Lloyd’s reported an overall profit of $4.517 billion for 2012, making the $800 million loss in 2011, the costliest year on record for natural catastrophes, a fading memory.

Controlled growth in 2012 saw gross written premium income reach a record high of $40.5 billion, partly as a result of average rate rises of three percent, the earnings announcement said.

Total net incurred claims were $16.1 billion, down from $20.6 billion in 2011.

The claims included $2.2 billion from Superstorm Sandy, which struck the Caribbean and North America in October 2012, becoming one of the largest claims in Lloyd’s 325 year history. Lloyd’s central assets were also at record levels of $4.1 billion.

CEO Richard Ward said the firm posted “a strong result, despite incurring $16 billion of total net claims in 2012.”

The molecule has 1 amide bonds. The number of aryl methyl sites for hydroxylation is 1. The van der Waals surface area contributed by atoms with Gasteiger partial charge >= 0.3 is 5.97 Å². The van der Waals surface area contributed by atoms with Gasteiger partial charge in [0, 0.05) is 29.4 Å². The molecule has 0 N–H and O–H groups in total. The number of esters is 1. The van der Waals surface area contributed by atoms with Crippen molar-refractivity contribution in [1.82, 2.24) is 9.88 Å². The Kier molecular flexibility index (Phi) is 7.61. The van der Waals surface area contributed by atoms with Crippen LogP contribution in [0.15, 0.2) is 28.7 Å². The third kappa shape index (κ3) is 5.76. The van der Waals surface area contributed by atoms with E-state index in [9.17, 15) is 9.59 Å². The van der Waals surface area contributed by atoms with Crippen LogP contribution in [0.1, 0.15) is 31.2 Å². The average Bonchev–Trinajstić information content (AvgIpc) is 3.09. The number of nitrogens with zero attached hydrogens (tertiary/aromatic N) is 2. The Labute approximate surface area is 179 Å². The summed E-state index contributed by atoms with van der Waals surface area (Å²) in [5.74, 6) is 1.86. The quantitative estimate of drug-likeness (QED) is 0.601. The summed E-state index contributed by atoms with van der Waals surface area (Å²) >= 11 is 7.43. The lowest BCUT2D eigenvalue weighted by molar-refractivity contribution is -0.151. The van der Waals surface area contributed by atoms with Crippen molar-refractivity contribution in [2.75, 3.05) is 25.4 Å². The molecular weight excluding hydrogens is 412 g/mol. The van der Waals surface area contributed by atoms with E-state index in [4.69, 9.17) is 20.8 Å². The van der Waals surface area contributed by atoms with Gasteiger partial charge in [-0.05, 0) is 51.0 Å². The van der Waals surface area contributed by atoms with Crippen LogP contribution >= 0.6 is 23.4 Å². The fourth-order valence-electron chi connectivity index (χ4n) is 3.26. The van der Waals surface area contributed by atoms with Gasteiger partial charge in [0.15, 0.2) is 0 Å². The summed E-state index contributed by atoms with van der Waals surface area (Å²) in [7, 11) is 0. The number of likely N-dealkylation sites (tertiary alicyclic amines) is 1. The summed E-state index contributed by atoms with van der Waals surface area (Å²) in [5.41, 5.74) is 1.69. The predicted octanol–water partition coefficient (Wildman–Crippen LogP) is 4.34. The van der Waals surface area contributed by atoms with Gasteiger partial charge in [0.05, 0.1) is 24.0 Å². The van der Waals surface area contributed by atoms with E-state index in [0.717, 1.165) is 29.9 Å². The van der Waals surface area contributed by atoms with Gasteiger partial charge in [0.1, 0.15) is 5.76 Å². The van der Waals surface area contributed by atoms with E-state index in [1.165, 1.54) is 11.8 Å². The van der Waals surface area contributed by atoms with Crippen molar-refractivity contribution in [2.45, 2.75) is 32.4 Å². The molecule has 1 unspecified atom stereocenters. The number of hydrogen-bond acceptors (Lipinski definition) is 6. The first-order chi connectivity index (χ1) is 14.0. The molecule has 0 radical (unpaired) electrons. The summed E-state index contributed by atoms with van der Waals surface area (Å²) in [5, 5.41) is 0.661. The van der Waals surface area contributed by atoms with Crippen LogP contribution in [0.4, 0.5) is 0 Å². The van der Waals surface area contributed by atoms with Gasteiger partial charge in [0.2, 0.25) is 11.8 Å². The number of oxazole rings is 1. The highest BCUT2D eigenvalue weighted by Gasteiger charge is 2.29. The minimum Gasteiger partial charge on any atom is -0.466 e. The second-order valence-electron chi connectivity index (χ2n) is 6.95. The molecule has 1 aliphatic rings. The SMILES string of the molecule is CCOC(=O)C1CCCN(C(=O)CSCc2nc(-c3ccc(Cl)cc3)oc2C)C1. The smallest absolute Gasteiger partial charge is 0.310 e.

Other financial highlights included the following:

  • A combined ratio of 91.1 percent (an improvement of 15.7 percentage points from 106.8 percent in 2011), which Lloyd’s said “compares favorably” with its peers: 107 percent for U.S. property and casualty insurers; 96 percent for U.S. reinsurers; 91 percent for Bermudian insurers and reinsurers; and 98 percent for European insurers and reinsurers.
  • Total resources of the Society of Lloyd’s and its members at $96.612 billion (2011 £580.87 billion [$88.9 billion].
  • Controlled premium growth of 9 percent (2012 £25.5 billion [$38.68 billion]; 2011 £23.477 billion [$35.613 billion]), which includes an average 3 percent rate increase.
  • Investment return of $2.084 billion (£1.311 billion: 2011 £995 million [$1.51 billion]).
  • Central assets of $4.051 billion (£2.485 billion: 2011 £2.388 billion [$3.622 billion).
  • Prior year reserve surplus releases of $2.202 billion (£1.351 billion: 2011 £1.173 billion [$1.779 billion]).

Source: Lloyd’s of London